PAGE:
JOURNAL ARTICLE

Sublethal mechanical shear stress increases the elastic shear modulus of red blood cells but does not change capillary transit velocity

Antony P McNamee, Geoff D Tansley, Michael J Simmonds
Microcirculation: the Official Journal of the Microcirculatory Society, Inc 2020 August 1, : e12652
32738159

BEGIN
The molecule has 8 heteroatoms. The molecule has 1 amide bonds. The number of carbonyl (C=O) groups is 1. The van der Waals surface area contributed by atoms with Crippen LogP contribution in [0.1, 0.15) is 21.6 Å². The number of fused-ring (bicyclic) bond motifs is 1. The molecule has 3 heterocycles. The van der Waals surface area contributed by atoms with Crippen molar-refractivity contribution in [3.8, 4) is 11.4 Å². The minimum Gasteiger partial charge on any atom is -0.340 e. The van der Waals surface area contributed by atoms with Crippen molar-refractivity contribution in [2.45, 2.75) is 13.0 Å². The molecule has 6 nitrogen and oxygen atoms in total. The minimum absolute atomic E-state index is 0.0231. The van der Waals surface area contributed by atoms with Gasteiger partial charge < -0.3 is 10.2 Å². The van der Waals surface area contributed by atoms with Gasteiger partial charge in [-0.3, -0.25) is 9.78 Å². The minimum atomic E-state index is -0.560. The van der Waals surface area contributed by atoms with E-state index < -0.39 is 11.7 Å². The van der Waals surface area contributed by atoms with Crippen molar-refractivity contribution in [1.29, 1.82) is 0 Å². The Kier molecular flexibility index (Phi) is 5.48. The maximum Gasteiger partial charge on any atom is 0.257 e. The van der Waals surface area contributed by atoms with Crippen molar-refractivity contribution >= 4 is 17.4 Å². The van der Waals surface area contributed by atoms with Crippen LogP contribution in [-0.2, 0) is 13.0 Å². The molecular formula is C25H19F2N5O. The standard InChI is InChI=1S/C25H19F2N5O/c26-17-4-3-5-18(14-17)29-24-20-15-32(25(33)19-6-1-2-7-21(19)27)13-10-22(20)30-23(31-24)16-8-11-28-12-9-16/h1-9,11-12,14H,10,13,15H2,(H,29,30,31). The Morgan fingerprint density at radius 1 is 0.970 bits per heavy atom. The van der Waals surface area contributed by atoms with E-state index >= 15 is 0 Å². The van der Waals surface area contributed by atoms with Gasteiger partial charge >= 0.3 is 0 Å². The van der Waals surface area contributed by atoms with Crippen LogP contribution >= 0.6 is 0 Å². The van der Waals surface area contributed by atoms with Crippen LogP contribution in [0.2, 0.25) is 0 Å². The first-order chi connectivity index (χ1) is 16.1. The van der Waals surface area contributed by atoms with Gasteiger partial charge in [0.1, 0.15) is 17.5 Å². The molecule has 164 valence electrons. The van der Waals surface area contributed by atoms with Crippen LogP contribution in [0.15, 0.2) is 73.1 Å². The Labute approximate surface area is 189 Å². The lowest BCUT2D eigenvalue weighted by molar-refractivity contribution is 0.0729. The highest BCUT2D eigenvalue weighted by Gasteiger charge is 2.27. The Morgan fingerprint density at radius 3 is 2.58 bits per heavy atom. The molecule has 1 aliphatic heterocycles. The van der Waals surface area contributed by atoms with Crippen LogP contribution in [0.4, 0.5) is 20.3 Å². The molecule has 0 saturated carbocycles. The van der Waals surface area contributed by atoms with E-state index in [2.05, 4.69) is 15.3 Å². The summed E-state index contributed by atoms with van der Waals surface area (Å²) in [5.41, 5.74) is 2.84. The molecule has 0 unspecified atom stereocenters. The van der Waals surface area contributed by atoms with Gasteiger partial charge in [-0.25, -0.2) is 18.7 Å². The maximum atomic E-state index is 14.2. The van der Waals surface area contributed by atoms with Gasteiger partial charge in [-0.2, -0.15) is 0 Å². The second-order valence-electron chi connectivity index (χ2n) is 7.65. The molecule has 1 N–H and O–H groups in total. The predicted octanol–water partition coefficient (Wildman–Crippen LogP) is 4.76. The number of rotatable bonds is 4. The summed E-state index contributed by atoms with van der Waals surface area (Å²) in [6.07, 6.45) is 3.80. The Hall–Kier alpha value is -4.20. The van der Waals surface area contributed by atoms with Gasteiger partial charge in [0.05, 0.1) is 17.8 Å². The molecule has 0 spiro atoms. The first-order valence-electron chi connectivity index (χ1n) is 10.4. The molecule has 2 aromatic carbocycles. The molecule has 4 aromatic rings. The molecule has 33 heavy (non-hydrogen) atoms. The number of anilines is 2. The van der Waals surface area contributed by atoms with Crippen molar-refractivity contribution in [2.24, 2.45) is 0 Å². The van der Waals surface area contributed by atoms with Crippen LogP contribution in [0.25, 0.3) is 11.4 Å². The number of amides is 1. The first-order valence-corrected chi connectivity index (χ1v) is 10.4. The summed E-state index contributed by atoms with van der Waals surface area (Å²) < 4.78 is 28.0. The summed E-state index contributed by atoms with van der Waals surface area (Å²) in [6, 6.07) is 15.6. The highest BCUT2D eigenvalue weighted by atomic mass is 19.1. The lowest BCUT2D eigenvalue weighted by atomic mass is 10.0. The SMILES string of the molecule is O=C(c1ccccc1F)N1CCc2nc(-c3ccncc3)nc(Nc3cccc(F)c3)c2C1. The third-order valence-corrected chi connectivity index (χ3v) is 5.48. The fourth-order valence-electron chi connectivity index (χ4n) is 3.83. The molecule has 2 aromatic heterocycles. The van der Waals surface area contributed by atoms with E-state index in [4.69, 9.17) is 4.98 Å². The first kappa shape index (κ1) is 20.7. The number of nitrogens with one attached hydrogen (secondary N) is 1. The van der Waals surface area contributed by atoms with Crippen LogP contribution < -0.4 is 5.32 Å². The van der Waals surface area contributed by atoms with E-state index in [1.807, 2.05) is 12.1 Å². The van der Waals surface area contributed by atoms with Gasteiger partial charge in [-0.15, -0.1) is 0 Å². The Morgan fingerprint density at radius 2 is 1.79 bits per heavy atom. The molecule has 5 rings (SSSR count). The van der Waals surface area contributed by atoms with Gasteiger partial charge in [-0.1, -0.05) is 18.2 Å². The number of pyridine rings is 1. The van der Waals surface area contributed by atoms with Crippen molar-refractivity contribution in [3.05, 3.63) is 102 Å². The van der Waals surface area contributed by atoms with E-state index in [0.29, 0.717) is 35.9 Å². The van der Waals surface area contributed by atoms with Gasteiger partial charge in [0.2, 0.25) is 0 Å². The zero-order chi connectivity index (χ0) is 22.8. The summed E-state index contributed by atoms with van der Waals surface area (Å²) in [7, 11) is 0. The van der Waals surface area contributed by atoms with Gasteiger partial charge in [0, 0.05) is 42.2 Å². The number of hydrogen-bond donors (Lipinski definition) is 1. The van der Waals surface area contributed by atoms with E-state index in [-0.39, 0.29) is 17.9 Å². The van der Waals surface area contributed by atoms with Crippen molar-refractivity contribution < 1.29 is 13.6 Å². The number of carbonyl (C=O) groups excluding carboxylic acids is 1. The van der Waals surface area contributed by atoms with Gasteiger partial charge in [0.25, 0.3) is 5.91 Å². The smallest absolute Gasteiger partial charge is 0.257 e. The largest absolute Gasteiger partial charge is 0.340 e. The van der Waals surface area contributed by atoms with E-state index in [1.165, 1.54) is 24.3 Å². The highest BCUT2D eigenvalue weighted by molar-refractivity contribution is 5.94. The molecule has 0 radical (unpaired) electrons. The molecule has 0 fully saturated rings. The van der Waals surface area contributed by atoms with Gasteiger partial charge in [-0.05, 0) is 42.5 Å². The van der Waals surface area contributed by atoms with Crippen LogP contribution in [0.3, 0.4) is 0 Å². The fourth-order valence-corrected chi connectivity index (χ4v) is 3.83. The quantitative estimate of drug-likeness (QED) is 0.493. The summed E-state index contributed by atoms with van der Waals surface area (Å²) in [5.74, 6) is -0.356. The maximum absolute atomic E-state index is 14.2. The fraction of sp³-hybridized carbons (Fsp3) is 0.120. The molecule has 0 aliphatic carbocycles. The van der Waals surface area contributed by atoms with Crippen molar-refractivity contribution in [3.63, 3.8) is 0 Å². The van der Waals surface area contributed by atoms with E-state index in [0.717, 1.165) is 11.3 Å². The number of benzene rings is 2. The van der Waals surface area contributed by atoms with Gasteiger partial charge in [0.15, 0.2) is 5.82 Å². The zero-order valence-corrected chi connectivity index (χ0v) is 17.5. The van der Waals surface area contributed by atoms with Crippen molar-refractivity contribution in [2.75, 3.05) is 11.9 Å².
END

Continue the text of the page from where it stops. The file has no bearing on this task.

Blood exposure to supraphysiological shear stress within mechanical circulatory support is suspected of reducing red blood cell (RBC) deformability and being primal in the pathogenesis of several secondary complications. No prior works have explored RBC dynamics with the resolution required to determine shear elastic modulus, and/or cell capillary velocity, following exposure to mechanical stresses. Healthy RBCs were exposed to 0,5,50, and 100Pa in a Couette shearing system. For comparison, blood was also exposed to heat treatment - a method that predictably increases RBC rigidity. Shear modulus assessment required aspiration of single RBCs through narrow micropipettes at known suction force. Cell transit velocities were measured within micro-channels in regions of fully-developed flow. Supraphysiological shear stress increased the elastic shear modulus by 39% and 69% following exposure to 50 and 100Pa, respectively. Cell transit velocity, however, did not change following shear, with concurrent decreases in cell volume likely nullifying increased shear modulus-friction interactions. Differences observed were consistent with our internal control (heat treatment), supporting that cell mechanics are significantly impaired following supraphysiological-sublethal shear exposure. Given mechanical circulatory support operates at shear stresses consistent with the present study, it is plausible that these devices induce fundamental impairment to the material properties of RBCs.

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